She said Gov. Kevin Stitt’s charge to State Auditor and Inspector Cindy Byrd included the task of reviewing annual audits on Epic from the previous three years, but it did not limit the scope of the forensic audit as a whole to any such time period.

In all, $125.2 million of the $458 million allocated to Epic Charter Schools for educating students the past six years was found to have ended up in the coffers of Epic Youth Services, a for-profit charter school management company that has reportedly made millionaires of school co-founders Ben Harris and David Chaney.

“We ask for annual appropriations totaling approximately $3 billion and $125 million works out to about 4.1%,” said

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Missouri University Of Science And Technology Receives $300 Million Gift, The Largest In Missouri Higher Education History

Missouri University of Science and Technology(Missouri S and T) announced today that it had received a $300 million donation, the largest single gift in the history of Missouri higher education. St. Louis businessman and Missouri S and T alum Fred Kummer and his wife June are giving the money to a foundation they created that will support several initiatives at the university.

The Kummers’ gift will be administered by The Kummer Institute Foundation. Funds from the foundation will support several new initiatives at Missouri S&T, including:

  • A new research and development entity modeled after other university-affiliated centers like the Lawrence Livermore National Laboratory in Livermore, California and the Johns Hopkins Applied Physics Laboratory in Laurel, Maryland. The new organization will be the home to four new research
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Illinois receives $4.1 million in grants for rural education, health care



a bottle of wine: KFVS


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KFVS

CHAMPAIGN, Ill. (KFVS) – Illinois is receiving $4.1 million in grants from the USDA for education and health care in rural areas.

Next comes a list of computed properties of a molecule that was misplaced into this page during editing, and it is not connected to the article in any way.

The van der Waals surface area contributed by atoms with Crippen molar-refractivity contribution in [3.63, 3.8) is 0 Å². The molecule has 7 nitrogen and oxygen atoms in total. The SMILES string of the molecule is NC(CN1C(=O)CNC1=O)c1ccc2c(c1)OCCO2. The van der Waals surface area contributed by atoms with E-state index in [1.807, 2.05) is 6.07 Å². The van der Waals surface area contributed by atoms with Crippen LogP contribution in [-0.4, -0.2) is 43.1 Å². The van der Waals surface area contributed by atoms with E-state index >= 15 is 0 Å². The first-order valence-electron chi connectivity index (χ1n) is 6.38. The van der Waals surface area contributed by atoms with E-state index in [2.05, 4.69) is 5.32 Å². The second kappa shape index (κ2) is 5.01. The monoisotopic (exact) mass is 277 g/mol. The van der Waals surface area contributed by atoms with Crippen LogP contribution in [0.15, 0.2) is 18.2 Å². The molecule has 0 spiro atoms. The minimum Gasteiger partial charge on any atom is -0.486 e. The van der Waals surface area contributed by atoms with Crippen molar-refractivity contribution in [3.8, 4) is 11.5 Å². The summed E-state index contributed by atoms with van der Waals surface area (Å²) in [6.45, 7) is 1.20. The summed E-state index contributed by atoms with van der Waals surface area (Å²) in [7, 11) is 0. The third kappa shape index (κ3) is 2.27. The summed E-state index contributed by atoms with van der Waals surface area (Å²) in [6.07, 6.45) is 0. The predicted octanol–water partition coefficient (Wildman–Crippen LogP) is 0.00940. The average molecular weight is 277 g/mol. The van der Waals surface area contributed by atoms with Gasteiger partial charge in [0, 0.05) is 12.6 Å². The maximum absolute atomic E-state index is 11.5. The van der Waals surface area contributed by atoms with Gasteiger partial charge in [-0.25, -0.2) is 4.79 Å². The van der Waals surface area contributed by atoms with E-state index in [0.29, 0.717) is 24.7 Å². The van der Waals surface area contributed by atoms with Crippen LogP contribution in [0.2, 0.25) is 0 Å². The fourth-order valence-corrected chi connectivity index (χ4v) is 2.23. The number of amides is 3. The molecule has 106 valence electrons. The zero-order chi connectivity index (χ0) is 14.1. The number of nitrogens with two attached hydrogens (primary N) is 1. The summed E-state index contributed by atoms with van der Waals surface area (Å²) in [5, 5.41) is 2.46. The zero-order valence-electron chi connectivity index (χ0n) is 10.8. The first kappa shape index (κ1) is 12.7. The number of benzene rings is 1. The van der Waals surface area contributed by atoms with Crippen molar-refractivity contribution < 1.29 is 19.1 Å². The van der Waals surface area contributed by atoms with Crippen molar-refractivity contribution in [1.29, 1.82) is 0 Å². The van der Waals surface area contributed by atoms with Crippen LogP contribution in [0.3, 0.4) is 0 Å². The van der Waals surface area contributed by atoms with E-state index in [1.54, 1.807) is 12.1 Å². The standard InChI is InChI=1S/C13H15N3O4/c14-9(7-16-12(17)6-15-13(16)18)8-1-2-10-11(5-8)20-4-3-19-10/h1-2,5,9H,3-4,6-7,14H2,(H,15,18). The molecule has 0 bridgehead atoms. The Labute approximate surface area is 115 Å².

“The DLT program gives communities the technological access they need to bring educational and medical professionals together to provide the best care possible in rural Illinois.” Illinois State Director Douglas Wilson said. “These projects enhance the quality of life for rural residents by improving their economic opportunities, community infrastructure, environmental health, and the sustainability of agricultural production. Under the leadership of President Trump, USDA is committed to be a strong partner to rural communities.”

USDA is funding 116 projects through the Distance Learning and Telemedicine (DLT) grant program throughout the United States.

It will help health care and education institutions buy the equipment and software necessary to deploy distance-learning and telemedicine services to rural residents.

In the Heartland, the Shawnee

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California Primary Care Association and Capital Impact Partners Launch $25 Million COVID Response Loan Fund for Community Health Centers | News

SACRAMENTO, Calif. and ARLINGTON, Va., Oct. 8, 2020 /PRNewswire/ — California’s community health centers (CHCs) are facing significant lost revenue as a result of business disruptions due to the COVID-19 pandemic. At the same time, CHCs are incurring unforeseen costs to implement technology for virtual health consultations. The impacts of the pandemic have been further exacerbated for many CHCs by the wildfires plaguing the state.

To bridge this cash flow gap, the California Primary Care Association (CPCA) and Capital Impact Partners have launched the $25 million CPCA COVID Response Loan Fund to provide flexible financing for CHCs. Fund investors include the Alliance Healthcare Foundation, The California Endowment, The California Wellness Foundation, JPMorgan Chase, Richard W. Goldman Family Foundation, and UnitedHealth Group.